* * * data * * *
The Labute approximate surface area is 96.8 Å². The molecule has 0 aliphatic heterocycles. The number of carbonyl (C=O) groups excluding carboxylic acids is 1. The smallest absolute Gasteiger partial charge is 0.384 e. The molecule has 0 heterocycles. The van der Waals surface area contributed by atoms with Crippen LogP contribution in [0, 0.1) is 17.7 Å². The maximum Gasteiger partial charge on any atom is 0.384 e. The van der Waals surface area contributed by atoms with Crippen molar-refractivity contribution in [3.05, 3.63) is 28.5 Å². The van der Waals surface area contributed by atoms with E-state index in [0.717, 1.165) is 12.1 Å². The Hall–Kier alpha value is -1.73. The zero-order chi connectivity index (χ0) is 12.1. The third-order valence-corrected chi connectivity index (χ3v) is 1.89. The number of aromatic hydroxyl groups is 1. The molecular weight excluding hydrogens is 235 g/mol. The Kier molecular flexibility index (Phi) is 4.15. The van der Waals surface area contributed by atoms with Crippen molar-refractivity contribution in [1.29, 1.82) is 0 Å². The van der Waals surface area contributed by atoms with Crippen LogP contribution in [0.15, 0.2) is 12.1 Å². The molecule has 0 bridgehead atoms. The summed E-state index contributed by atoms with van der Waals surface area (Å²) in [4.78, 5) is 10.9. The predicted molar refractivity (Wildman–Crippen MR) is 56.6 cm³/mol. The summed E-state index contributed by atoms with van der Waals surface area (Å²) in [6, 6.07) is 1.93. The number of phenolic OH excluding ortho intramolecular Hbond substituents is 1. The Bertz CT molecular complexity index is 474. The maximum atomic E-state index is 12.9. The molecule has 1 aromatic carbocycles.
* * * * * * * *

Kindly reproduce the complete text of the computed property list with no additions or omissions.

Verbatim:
The Labute approximate surface area is 96.8 Å². The molecule has 0 aliphatic heterocycles. The number of carbonyl (C=O) groups excluding carboxylic acids is 1. The smallest absolute Gasteiger partial charge is 0.384 e. The molecule has 0 heterocycles. The van der Waals surface area contributed by atoms with Crippen LogP contribution in [0, 0.1) is 17.7 Å². The maximum Gasteiger partial charge on any atom is 0.384 e. The van der Waals surface area contributed by atoms with Crippen molar-refractivity contribution in [3.05, 3.63) is 28.5 Å². The van der Waals surface area contributed by atoms with E-state index in [0.717, 1.165) is 12.1 Å². The Hall–Kier alpha value is -1.73. The zero-order chi connectivity index (χ0) is 12.1. The third-order valence-corrected chi connectivity index (χ3v) is 1.89. The number of aromatic hydroxyl groups is 1. The molecular weight excluding hydrogens is 235 g/mol. The Kier molecular flexibility index (Phi) is 4.15. The van der Waals surface area contributed by atoms with Crippen molar-refractivity contribution in [1.29, 1.82) is 0 Å². The van der Waals surface area contributed by atoms with Crippen LogP contribution in [0.15, 0.2) is 12.1 Å². The molecule has 0 bridgehead atoms. The summed E-state index contributed by atoms with van der Waals surface area (Å²) in [4.78, 5) is 10.9. The predicted molar refractivity (Wildman–Crippen MR) is 56.6 cm³/mol. The summed E-state index contributed by atoms with van der Waals surface area (Å²) in [6, 6.07) is 1.93. The number of phenolic OH excluding ortho intramolecular Hbond substituents is 1. The Bertz CT molecular complexity index is 474. The maximum atomic E-state index is 12.9. The molecule has 1 aromatic carbocycles.